Biographical Sketch

Blythe Owen was born December 26, 1898 in Long Prairie (Bruce Township), Minnesota.  Attracted by the government's offer of free land, the family soon moved to the booming community of Lisbon, North Dakota.  Encouraged by her musical mother, young Blythe showed an early love of music, singing and playing the family's parlor organ.  Her first lessons were from a neighbor who had graduated from the New England Conservatory.  Following a move to the Pacific Northwest, Blythe studied at the Pacific College Conservatory, graduating in 1917.  As a teenager, she began giving piano lessons, which she continued doing until the age of 97.  After spending some time studying in Portland, Oregon, with French pianist Dent Mowery, Blythe was invited to join the faculty at Walla Walla College in Southeastern Washington.  It was not an easy time for her, a woman who was the same age as the students, but during those years she gained valuable teaching and performing experience.

In 1926, Blythe moved to Chicago to study and establish herself as a teacher/performer.  Her Chicago debut, sponsored by the Young American Artists Series, helped launch an active performing career as soloist, accompanist, and in chamber music. 

During the late 30's she began work toward an undergraduate degree in piano performance at the Chicago Musical College with Rudolf Ganz.  Theory studies under Louis Gruenberg encouraged her interest in composition, an interest that grew to produce more than 150 works over the next 50+ years.  With the world at war, Blythe had the opportunity to study with French pianist, Robert Casadesus, who had taken refuge in America.  Following graduation in 1941, she immediately began a masters in composition at Northwestern University, Evanston, Illinois, studying with Albert Nolte, head of the composition department.  Upon graduation, Blythe was invited to join the Northwestern faculty.  She also continued teaching at the Cosmopolitan House Conservatory.  In 1950 she left Northwestern to take positions at Roosevelt University School of Music and Chicago Teacher's College. Beginning in 1946 she embarked on the doctorate in composition program at the Eastman School of Music, studying with Howard Hanson and Bernard Rogers.  She took the summer of 1949 to study with Nadia Boulanger, Jean Batalla, Casadesus, and others in Fountainebleau, France.  One of the first women to do so, Owen earned her Ph.D. in composition from Eastman in 1953.  Her dissertation was a piano concerto.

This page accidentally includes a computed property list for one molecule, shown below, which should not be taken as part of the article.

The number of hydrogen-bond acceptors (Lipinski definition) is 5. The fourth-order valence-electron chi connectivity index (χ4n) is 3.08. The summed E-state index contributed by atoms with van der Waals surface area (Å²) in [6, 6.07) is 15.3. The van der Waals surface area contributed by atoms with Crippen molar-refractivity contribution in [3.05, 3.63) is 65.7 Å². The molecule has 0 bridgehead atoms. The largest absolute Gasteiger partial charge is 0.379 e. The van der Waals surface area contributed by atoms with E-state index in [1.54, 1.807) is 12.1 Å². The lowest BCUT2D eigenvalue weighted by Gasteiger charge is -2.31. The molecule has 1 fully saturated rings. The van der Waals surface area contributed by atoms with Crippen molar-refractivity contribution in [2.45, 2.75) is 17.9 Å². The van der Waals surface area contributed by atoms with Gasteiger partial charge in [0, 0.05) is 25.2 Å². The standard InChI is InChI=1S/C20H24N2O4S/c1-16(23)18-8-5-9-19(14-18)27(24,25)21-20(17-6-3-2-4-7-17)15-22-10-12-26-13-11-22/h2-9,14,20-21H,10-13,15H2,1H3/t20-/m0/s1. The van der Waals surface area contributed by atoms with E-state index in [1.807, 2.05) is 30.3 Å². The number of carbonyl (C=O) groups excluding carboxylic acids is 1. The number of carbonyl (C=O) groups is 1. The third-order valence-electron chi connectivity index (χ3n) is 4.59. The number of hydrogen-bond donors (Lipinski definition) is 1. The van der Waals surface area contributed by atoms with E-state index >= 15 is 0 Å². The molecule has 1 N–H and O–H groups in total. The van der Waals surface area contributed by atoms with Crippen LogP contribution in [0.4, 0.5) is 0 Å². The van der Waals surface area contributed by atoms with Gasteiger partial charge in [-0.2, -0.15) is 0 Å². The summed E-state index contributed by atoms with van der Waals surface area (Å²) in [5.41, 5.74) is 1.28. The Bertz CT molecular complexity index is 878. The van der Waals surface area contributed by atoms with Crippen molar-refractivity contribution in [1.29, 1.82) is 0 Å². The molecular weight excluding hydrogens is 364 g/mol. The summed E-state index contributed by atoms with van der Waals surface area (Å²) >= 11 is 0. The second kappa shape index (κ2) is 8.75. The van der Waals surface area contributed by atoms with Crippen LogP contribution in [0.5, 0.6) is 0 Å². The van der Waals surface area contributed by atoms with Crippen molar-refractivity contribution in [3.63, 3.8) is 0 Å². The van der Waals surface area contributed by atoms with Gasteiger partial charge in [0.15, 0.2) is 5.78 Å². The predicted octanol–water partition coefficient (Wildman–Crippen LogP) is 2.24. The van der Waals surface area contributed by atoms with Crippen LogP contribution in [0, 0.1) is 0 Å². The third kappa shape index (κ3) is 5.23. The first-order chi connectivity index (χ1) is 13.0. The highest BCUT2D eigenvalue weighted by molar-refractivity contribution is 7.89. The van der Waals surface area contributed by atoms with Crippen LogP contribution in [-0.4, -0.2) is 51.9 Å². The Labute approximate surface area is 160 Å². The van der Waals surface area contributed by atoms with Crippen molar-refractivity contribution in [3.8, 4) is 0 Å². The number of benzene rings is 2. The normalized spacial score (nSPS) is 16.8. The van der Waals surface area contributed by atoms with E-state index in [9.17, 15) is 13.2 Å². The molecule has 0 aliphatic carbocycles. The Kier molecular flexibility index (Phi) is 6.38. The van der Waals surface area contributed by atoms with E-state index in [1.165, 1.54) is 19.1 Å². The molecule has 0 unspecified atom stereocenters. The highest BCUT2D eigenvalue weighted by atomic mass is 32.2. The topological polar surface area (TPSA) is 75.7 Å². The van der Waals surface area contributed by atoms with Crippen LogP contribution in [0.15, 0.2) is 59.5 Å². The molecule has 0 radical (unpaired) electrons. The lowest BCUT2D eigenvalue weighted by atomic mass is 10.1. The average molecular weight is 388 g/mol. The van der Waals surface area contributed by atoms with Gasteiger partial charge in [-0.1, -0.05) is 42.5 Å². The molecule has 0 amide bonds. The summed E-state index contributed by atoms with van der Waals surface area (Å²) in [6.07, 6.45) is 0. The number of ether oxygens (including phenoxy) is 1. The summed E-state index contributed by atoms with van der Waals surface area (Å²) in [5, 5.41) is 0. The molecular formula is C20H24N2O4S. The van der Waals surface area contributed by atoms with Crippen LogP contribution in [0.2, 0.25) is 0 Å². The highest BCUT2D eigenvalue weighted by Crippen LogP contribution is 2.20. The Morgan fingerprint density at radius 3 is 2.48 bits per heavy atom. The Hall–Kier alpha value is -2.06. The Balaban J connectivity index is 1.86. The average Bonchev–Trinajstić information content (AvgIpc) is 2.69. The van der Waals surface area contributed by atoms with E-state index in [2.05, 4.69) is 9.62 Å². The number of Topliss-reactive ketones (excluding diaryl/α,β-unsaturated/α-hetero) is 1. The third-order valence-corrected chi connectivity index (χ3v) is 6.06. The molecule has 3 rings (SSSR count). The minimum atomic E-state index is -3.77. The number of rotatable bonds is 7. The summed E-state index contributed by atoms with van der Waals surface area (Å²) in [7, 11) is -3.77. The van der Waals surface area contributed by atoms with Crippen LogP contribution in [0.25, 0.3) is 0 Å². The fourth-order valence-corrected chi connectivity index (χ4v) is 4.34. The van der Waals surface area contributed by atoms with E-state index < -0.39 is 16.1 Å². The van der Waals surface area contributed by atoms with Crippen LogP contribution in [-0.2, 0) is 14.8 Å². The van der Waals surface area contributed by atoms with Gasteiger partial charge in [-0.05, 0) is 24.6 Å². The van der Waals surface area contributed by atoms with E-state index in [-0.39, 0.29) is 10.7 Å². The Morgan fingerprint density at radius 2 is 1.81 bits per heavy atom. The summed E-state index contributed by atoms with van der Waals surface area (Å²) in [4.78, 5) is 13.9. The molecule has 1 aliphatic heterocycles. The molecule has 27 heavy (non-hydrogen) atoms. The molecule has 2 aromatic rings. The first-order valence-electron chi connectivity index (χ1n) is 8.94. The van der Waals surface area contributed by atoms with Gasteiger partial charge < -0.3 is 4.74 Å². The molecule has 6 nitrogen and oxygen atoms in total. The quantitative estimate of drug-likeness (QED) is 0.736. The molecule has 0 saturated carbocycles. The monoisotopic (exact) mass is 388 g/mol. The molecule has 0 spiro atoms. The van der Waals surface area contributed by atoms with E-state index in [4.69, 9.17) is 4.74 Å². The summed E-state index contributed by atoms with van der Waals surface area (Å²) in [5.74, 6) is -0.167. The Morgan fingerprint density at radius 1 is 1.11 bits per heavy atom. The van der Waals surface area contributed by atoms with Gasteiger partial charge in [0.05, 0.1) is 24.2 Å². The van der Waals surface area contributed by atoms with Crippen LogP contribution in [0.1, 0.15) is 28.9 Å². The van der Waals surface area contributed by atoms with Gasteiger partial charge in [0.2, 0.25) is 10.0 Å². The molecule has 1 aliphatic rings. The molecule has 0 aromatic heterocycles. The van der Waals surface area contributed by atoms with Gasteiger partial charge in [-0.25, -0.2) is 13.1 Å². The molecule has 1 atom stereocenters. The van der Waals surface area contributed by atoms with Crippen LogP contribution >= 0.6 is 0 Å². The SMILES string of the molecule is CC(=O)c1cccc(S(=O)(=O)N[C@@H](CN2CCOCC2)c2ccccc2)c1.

In 1961, following 35 years of performing, teaching, and study in the Chicago area, Dr. Owen returned to Walla Walla College as professor of piano and composer in residence.  At the age of 66, when most people would be retiring, she moved to Berrien Springs, Michigan, joining the faculty of Andrews University where she taught composition, theory, and piano.  Over the next 25+ years she continued her energetic career of composition, teaching, concertizing, international concert tours, adjudicating, and guest lectureships.  Throughout her entire professional life, she was active in women's music clubs, music teacher's organizations, and societies promoting new music. Her compositions received many awards from these organizations and other groups.  She continued teaching and composing until her late 90's.  Dr. Owen's students remember her as a warm, but exacting teacher, encouraging them to aspire to do their best. In December of 1998, friends, students, and colleagues gathered to celebrate this remarkable woman's 100th birthday with a concert of her music.  Having lived a full life of more than 101 years, doing what she most wanted to--make music, teach, travel, enjoy wonderful friends, Blythe Owen passed away February 28, 2000 in Berrien Springs, Michigan.